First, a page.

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How can I script installing or upgrading apps from the Mac App Store? I'd prefer command line tools, but AppleScript or some other API would suffice.

Relevant puzzle pieces:

  • installer: note especially the -store flag which is used to simulate App Store installs for package devs.
  • systemupdate: capable of handling updates to Apple apps, flags -i installs and -a tells it to install all available updates
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migrated from serverfault.com Mar 2 '12 at 17:34

This question came from our site for system and network administrators.

    
Are your apps purchased with one Apple ID or are you tracking individual Apple ID for each machine. –  bmike Mar 2 '12 at 18:47
    
@bmike: I'd be comfortable using a shared Apple ID or a unique for each machine –  Joseph Holsten Mar 29 '12 at 22:42
    
Assuming MacWorld is correct that Mountain Lion deprecates the software update service and everything is through the Mac App Store, managing this will be a challenge for workgroups and enterprises. I wonder if the Apple Configurator might expand to help manage accounts and Remote Desktop might be able to kick off updates without disturbing users until a reboot applies the updates. –  bmike Mar 29 '12 at 22:58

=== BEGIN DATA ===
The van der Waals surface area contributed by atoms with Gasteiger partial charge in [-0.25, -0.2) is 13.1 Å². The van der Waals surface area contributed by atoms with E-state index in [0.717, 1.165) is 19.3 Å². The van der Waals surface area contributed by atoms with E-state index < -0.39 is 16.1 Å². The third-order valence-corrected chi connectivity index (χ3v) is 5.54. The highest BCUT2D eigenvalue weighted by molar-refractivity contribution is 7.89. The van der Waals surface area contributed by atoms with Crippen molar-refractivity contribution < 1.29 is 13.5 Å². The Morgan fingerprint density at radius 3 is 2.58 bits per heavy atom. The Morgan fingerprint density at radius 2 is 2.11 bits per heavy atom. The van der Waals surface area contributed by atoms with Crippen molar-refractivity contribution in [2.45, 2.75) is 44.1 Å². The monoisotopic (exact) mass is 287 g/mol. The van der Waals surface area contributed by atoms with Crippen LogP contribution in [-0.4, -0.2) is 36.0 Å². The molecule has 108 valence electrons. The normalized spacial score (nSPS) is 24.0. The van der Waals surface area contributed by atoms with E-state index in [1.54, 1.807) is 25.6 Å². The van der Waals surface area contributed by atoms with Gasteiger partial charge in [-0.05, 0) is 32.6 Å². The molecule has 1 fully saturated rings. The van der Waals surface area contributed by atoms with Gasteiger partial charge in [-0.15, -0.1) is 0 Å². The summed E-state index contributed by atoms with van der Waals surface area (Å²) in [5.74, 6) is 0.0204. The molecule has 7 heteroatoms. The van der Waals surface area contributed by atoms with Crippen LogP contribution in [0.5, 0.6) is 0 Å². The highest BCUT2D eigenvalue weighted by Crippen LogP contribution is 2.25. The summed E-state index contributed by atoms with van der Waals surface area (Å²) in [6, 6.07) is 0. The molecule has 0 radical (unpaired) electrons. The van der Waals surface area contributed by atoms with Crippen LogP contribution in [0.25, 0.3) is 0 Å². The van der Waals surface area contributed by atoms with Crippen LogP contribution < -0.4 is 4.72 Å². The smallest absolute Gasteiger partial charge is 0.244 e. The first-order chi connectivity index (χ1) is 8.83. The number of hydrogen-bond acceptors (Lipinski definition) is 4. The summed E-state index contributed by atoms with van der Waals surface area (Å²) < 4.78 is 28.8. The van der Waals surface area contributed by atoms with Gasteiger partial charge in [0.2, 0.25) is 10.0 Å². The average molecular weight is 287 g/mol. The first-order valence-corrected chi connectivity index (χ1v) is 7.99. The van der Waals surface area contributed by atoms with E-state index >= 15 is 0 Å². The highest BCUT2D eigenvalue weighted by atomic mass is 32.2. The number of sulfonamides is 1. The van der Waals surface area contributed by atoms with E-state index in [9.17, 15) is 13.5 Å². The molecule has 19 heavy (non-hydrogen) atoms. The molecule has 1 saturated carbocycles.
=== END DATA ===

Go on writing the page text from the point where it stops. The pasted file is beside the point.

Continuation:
3 Answers 3

Unless you automate your UI and can store the account name and password, you are out of luck looking for a command lint tool

The Apple solution for non-App Store security patches and updates is to run the softwareupdate tool from the command line to update all software that Apple intends to be installed without user intervention or going through the App Store UI.

Currently on Lion and Mountain Lion - this means that the Mac will hit a local OS X server that is caching downloads for system updates and software installed outside the App store. If you don't have a local software update server, it will of course download files directly from Apple.

For Mountain Lion 10.8.2 and lower, - everything still comes through the App Store - so the Apple software like OS X updates is fully scriptable using this tool for updates and non-App Store updates only.

What isn't scriptable (yet or perhaps ever) are apps that are installed from the App Store like Xcode and Pages and third party applications. This means that you cannot just have one tool to update all the software without opening the App Store app and entering a password at the user interface screen.

What you can do is download the apps once and then copy the app to multiple macs as long as the Apple ID used to download the first copy of the app is also used on all of the Macs that will run the app.

I know of several institutions that buy one copy of each app for a lab of 20 computers to get a license for each seat, but then deploy one file to all the Macs so that once one update download is accomplished, a tool like Apple Remote Desktop or Caspar or a home made tool like scp or rsync is used to move the updated version of the app to all Macs in the lab.